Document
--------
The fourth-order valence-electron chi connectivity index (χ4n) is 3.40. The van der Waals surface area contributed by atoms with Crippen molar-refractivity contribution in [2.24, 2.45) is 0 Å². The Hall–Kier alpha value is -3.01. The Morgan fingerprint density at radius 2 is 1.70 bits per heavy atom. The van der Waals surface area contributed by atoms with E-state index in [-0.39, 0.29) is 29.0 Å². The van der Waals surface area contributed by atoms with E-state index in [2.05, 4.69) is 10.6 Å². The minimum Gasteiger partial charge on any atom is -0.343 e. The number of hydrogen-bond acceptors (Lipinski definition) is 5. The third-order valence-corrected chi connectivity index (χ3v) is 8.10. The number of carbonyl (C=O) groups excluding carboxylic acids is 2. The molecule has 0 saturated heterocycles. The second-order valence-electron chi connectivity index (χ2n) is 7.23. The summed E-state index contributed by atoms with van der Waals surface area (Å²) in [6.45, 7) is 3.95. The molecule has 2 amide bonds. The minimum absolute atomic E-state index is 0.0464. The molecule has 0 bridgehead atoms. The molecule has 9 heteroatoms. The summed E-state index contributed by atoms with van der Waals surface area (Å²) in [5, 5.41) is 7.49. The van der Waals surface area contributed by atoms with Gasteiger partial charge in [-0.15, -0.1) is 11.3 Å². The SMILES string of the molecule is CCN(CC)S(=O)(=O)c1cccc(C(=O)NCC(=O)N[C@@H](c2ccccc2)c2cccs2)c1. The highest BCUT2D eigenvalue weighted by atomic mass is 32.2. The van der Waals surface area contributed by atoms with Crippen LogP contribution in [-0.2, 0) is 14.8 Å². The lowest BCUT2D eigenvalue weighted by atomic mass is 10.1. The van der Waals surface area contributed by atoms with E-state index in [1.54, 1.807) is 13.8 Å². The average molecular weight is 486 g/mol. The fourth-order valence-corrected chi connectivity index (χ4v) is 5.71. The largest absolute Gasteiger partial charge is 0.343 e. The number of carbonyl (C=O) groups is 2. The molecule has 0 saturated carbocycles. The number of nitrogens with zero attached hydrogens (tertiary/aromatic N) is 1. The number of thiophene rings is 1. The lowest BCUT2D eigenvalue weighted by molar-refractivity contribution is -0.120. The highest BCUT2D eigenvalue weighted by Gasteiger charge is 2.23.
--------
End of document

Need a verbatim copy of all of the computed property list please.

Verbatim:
The fourth-order valence-electron chi connectivity index (χ4n) is 3.40. The van der Waals surface area contributed by atoms with Crippen molar-refractivity contribution in [2.24, 2.45) is 0 Å². The Hall–Kier alpha value is -3.01. The Morgan fingerprint density at radius 2 is 1.70 bits per heavy atom. The van der Waals surface area contributed by atoms with E-state index in [-0.39, 0.29) is 29.0 Å². The van der Waals surface area contributed by atoms with E-state index in [2.05, 4.69) is 10.6 Å². The minimum Gasteiger partial charge on any atom is -0.343 e. The number of hydrogen-bond acceptors (Lipinski definition) is 5. The third-order valence-corrected chi connectivity index (χ3v) is 8.10. The number of carbonyl (C=O) groups excluding carboxylic acids is 2. The molecule has 0 saturated heterocycles. The second-order valence-electron chi connectivity index (χ2n) is 7.23. The summed E-state index contributed by atoms with van der Waals surface area (Å²) in [6.45, 7) is 3.95. The molecule has 2 amide bonds. The minimum absolute atomic E-state index is 0.0464. The molecule has 0 bridgehead atoms. The molecule has 9 heteroatoms. The summed E-state index contributed by atoms with van der Waals surface area (Å²) in [5, 5.41) is 7.49. The van der Waals surface area contributed by atoms with Gasteiger partial charge in [-0.15, -0.1) is 11.3 Å². The SMILES string of the molecule is CCN(CC)S(=O)(=O)c1cccc(C(=O)NCC(=O)N[C@@H](c2ccccc2)c2cccs2)c1. The highest BCUT2D eigenvalue weighted by atomic mass is 32.2. The van der Waals surface area contributed by atoms with Crippen LogP contribution in [-0.2, 0) is 14.8 Å². The lowest BCUT2D eigenvalue weighted by atomic mass is 10.1. The van der Waals surface area contributed by atoms with E-state index in [1.54, 1.807) is 13.8 Å². The average molecular weight is 486 g/mol. The fourth-order valence-corrected chi connectivity index (χ4v) is 5.71. The largest absolute Gasteiger partial charge is 0.343 e. The number of carbonyl (C=O) groups is 2. The molecule has 0 saturated carbocycles. The number of nitrogens with zero attached hydrogens (tertiary/aromatic N) is 1. The number of thiophene rings is 1. The lowest BCUT2D eigenvalue weighted by molar-refractivity contribution is -0.120. The highest BCUT2D eigenvalue weighted by Gasteiger charge is 2.23.